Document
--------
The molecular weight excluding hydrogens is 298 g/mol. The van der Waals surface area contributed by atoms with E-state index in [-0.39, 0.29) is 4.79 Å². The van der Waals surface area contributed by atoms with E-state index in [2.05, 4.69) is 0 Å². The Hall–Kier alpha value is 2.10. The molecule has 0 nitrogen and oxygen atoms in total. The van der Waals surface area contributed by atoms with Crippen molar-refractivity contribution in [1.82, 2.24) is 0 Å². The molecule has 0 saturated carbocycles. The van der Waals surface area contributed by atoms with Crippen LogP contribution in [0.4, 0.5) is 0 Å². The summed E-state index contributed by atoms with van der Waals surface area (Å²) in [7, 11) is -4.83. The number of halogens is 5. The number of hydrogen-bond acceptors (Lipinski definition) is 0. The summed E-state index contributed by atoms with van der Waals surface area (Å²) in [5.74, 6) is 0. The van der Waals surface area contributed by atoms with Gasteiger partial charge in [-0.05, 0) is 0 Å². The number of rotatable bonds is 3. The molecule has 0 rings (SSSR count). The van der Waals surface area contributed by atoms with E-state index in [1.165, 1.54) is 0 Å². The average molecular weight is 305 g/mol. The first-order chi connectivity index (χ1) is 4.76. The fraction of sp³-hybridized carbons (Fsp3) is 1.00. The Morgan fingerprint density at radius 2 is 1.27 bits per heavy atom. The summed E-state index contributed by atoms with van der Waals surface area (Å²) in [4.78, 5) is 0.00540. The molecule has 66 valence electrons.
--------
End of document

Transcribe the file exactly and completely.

The molecular weight excluding hydrogens is 298 g/mol. The van der Waals surface area contributed by atoms with E-state index in [-0.39, 0.29) is 4.79 Å². The van der Waals surface area contributed by atoms with E-state index in [2.05, 4.69) is 0 Å². The Hall–Kier alpha value is 2.10. The molecule has 0 nitrogen and oxygen atoms in total. The van der Waals surface area contributed by atoms with Crippen molar-refractivity contribution in [1.82, 2.24) is 0 Å². The molecule has 0 saturated carbocycles. The van der Waals surface area contributed by atoms with Crippen LogP contribution in [0.4, 0.5) is 0 Å². The summed E-state index contributed by atoms with van der Waals surface area (Å²) in [7, 11) is -4.83. The number of halogens is 5. The number of hydrogen-bond acceptors (Lipinski definition) is 0. The summed E-state index contributed by atoms with van der Waals surface area (Å²) in [5.74, 6) is 0. The van der Waals surface area contributed by atoms with Gasteiger partial charge in [-0.05, 0) is 0 Å². The number of rotatable bonds is 3. The molecule has 0 rings (SSSR count). The van der Waals surface area contributed by atoms with E-state index in [1.165, 1.54) is 0 Å². The average molecular weight is 305 g/mol. The first-order chi connectivity index (χ1) is 4.76. The fraction of sp³-hybridized carbons (Fsp3) is 1.00. The Morgan fingerprint density at radius 2 is 1.27 bits per heavy atom. The summed E-state index contributed by atoms with van der Waals surface area (Å²) in [4.78, 5) is 0.00540. The molecule has 66 valence electrons.